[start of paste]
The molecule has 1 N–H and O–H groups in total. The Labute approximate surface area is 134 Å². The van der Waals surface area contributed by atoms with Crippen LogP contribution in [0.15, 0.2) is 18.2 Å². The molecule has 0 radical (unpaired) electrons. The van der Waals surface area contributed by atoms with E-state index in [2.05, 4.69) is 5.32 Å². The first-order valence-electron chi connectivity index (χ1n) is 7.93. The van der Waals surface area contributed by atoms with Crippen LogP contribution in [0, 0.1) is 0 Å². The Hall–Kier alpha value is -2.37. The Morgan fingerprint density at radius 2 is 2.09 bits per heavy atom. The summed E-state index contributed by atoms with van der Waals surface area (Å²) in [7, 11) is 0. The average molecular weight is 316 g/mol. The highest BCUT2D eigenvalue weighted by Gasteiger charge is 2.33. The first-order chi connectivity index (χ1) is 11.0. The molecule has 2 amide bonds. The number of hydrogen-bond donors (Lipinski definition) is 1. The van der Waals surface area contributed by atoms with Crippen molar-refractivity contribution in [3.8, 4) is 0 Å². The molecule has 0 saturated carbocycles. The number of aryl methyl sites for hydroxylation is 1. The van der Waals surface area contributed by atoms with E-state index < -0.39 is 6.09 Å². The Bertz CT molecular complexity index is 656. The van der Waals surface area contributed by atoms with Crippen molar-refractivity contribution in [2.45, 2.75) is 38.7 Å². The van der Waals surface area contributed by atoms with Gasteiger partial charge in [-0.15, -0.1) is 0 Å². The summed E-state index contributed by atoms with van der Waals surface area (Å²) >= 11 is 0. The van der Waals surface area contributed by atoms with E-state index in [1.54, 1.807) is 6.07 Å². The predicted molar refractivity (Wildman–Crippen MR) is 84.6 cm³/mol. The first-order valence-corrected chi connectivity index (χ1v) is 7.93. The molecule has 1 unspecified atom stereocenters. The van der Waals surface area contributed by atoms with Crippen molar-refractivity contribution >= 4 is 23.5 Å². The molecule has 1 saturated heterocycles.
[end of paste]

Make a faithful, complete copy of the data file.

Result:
The molecule has 1 N–H and O–H groups in total. The Labute approximate surface area is 134 Å². The van der Waals surface area contributed by atoms with Crippen LogP contribution in [0.15, 0.2) is 18.2 Å². The molecule has 0 radical (unpaired) electrons. The van der Waals surface area contributed by atoms with E-state index in [2.05, 4.69) is 5.32 Å². The first-order valence-electron chi connectivity index (χ1n) is 7.93. The van der Waals surface area contributed by atoms with Crippen LogP contribution in [0, 0.1) is 0 Å². The Hall–Kier alpha value is -2.37. The Morgan fingerprint density at radius 2 is 2.09 bits per heavy atom. The summed E-state index contributed by atoms with van der Waals surface area (Å²) in [7, 11) is 0. The average molecular weight is 316 g/mol. The highest BCUT2D eigenvalue weighted by Gasteiger charge is 2.33. The first-order chi connectivity index (χ1) is 11.0. The molecule has 2 amide bonds. The number of hydrogen-bond donors (Lipinski definition) is 1. The van der Waals surface area contributed by atoms with Crippen molar-refractivity contribution in [3.8, 4) is 0 Å². The molecule has 0 saturated carbocycles. The number of aryl methyl sites for hydroxylation is 1. The van der Waals surface area contributed by atoms with E-state index < -0.39 is 6.09 Å². The Bertz CT molecular complexity index is 656. The van der Waals surface area contributed by atoms with Crippen molar-refractivity contribution in [2.45, 2.75) is 38.7 Å². The van der Waals surface area contributed by atoms with Gasteiger partial charge in [-0.15, -0.1) is 0 Å². The summed E-state index contributed by atoms with van der Waals surface area (Å²) >= 11 is 0. The van der Waals surface area contributed by atoms with E-state index in [1.54, 1.807) is 6.07 Å². The predicted molar refractivity (Wildman–Crippen MR) is 84.6 cm³/mol. The first-order valence-corrected chi connectivity index (χ1v) is 7.93. The molecule has 1 unspecified atom stereocenters. The van der Waals surface area contributed by atoms with Crippen molar-refractivity contribution >= 4 is 23.5 Å². The molecule has 1 saturated heterocycles.